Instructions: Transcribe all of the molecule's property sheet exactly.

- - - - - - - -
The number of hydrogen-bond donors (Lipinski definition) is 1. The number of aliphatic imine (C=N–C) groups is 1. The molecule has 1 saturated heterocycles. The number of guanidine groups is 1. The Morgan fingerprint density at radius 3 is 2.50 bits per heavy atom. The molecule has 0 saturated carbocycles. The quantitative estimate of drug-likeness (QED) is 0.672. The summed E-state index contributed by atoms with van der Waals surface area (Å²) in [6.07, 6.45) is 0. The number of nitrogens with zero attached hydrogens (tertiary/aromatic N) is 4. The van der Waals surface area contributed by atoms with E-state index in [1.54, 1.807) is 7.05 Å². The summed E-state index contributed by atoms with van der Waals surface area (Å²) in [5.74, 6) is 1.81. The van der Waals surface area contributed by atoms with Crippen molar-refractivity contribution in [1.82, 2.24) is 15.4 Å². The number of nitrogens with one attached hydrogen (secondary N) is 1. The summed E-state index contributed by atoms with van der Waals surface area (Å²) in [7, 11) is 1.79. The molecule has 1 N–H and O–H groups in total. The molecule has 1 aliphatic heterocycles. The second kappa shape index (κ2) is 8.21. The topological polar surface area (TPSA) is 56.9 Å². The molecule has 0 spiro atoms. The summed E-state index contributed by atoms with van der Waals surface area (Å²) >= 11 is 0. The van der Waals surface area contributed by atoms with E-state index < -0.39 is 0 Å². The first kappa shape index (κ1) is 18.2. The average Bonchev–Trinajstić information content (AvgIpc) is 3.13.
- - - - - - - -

The number of hydrogen-bond donors (Lipinski definition) is 1. The number of aliphatic imine (C=N–C) groups is 1. The molecule has 1 saturated heterocycles. The number of guanidine groups is 1. The Morgan fingerprint density at radius 3 is 2.50 bits per heavy atom. The molecule has 0 saturated carbocycles. The quantitative estimate of drug-likeness (QED) is 0.672. The summed E-state index contributed by atoms with van der Waals surface area (Å²) in [6.07, 6.45) is 0. The number of nitrogens with zero attached hydrogens (tertiary/aromatic N) is 4. The van der Waals surface area contributed by atoms with E-state index in [1.54, 1.807) is 7.05 Å². The summed E-state index contributed by atoms with van der Waals surface area (Å²) in [5.74, 6) is 1.81. The van der Waals surface area contributed by atoms with Crippen molar-refractivity contribution in [1.82, 2.24) is 15.4 Å². The number of nitrogens with one attached hydrogen (secondary N) is 1. The summed E-state index contributed by atoms with van der Waals surface area (Å²) in [7, 11) is 1.79. The molecule has 1 N–H and O–H groups in total. The molecule has 1 aliphatic heterocycles. The second kappa shape index (κ2) is 8.21. The topological polar surface area (TPSA) is 56.9 Å². The molecule has 0 spiro atoms. The summed E-state index contributed by atoms with van der Waals surface area (Å²) >= 11 is 0. The van der Waals surface area contributed by atoms with E-state index < -0.39 is 0 Å². The first kappa shape index (κ1) is 18.2. The average Bonchev–Trinajstić information content (AvgIpc) is 3.13.